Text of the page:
Poetry Explorer- Classic Contemporary Poetry, PASTORAL: DISPRAISE OF A COURTLY LIFE, by PHILIP SIDNEY

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Classic and Contemporary Poetry

PASTORAL: DISPRAISE OF A COURTLY LIFE, by                 Poet's Biography
First Line: Walking in bright phoebus' blaze
Last Line: Void of wishing and repenting.
Subject(s): Courts & Courtiers; Dyer, Sir Edward (1540-1607); Greville, Fulke, 1st Baron Brooke

Walking in bright Phoebus' blaze,
Where with heat oppressed I was,
I got to a shady wood,
Where green leaves did newly bud.
And of grass was plenty dwelling,
Decked with pied flowers sweetly smelling.

In this wood a man I met,
On lamenting wholly set;
Rueing change of wonted state,
Whence he was transformed late,
Once to shepherd's god retaining,
Now in servile court remaining.

There he wand'ring malcontent,
Up and down perplexed went,
Daring not to tell to me,
Spake unto a senseless tree,
One among the rest, electing
These same words, or this effecting:

"My old mates I grieve to see,
Void of me in field to be,
Where we once our lovely sheep
Lovingly like friends did keep,
Oft each other's friendship proving,
Never striving, but in loving.

"But may love abiding be
In poor shepherd's base degree?
It belongs to such alone
To whom art of love is known;
Silly shepherds are not witting
What in art of love is fitting.

"Nay, what need the art to those,
To whom we our love disclose?
It is to be used then,
When we do but flatter men;
Friendship true in heart assured
Is by nature's gifts procured.

"Therefore, shepherds wanting skill
Can love's duties best fulfill,
Since they know not how to feign,
Nor with love to cloak disdain,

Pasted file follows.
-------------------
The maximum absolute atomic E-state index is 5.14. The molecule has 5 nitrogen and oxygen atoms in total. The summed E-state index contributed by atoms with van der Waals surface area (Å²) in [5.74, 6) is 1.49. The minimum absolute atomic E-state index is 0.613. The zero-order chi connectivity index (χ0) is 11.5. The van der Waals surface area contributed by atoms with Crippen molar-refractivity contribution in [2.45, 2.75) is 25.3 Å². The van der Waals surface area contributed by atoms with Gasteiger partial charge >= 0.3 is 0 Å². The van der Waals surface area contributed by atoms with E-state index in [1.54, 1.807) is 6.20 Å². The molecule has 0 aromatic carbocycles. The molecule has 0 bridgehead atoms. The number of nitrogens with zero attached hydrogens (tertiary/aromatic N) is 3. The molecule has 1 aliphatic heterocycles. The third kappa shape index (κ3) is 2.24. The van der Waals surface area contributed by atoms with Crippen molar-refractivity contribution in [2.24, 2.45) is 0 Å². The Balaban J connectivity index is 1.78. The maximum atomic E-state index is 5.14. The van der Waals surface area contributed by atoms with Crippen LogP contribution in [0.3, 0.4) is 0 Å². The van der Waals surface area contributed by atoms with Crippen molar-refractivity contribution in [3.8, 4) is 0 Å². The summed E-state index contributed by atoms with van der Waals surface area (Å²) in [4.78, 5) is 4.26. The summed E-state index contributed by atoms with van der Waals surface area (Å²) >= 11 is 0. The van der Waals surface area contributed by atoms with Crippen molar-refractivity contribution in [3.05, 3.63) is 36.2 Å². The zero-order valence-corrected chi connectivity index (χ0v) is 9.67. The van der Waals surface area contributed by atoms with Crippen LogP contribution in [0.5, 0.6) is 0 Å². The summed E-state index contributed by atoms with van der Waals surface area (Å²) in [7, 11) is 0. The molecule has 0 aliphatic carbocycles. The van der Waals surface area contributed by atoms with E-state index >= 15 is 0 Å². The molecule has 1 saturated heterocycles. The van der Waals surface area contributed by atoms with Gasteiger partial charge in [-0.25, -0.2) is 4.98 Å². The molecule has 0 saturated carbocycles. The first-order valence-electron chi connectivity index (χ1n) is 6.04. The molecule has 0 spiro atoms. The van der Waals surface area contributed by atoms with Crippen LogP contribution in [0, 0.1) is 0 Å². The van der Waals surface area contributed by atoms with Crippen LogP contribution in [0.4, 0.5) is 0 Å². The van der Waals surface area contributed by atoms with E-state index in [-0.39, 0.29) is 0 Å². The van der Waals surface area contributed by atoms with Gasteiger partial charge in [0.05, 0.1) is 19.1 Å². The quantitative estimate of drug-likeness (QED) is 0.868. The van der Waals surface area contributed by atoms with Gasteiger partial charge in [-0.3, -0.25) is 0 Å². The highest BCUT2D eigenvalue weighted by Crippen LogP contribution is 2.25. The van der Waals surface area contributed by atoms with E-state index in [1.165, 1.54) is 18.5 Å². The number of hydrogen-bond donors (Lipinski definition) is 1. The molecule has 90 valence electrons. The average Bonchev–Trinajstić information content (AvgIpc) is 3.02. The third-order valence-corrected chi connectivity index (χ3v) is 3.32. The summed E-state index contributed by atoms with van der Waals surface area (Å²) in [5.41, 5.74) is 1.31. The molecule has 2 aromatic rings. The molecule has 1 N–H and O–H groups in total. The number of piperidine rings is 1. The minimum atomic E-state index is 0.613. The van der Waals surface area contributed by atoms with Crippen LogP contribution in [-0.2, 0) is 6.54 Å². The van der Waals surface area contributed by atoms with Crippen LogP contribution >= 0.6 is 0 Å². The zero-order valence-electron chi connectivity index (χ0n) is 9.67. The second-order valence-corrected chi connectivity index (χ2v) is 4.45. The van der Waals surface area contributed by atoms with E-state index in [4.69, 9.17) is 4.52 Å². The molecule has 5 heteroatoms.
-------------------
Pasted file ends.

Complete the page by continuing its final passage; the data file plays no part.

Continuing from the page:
Like the wiser sort whose learning
Hides their inward will of harming.

"Well was I, while under shade
Oaten reeds me music made,
Striving with my mates in song,
Mixing mirth our songs among,
Greater was that shepherd's treasure,
Than this false, fine, courtly pleasure.

"Where, how many creatures be,
So many puffed in mind I see,
Like to Juno's birds of pride,
Scarce each other can abide,
Friends like to black swans appearing,
Sooner these than those in hearing.

"Therefore Pan, if thou mayst be
Made to listen unto me,
Grant, I say, if silly man
May make treaty to god Pan,
That I, without thy denying,
May be still to thee relying.

"Only for my two loves' sake, Sir Ed. D. and M.F.G.
In whose love I pleasure take,
Only two do me delight
With their ever-pleasing sight,
Of all men to thee retaining,
Grant me with those two remaining.

"So shall I to thee always,
With my reeds sound mighty praise;
And first lamb that shall befall,
Yearly deck thine altar shall.
If it please thee be reflected,
And I from thee not rejected."

So I left him in that place,
Taking pity on his case,
Learning this among the rest,
That the mean estate is best,
Better filled with contenting,
Void of wishing and repenting.

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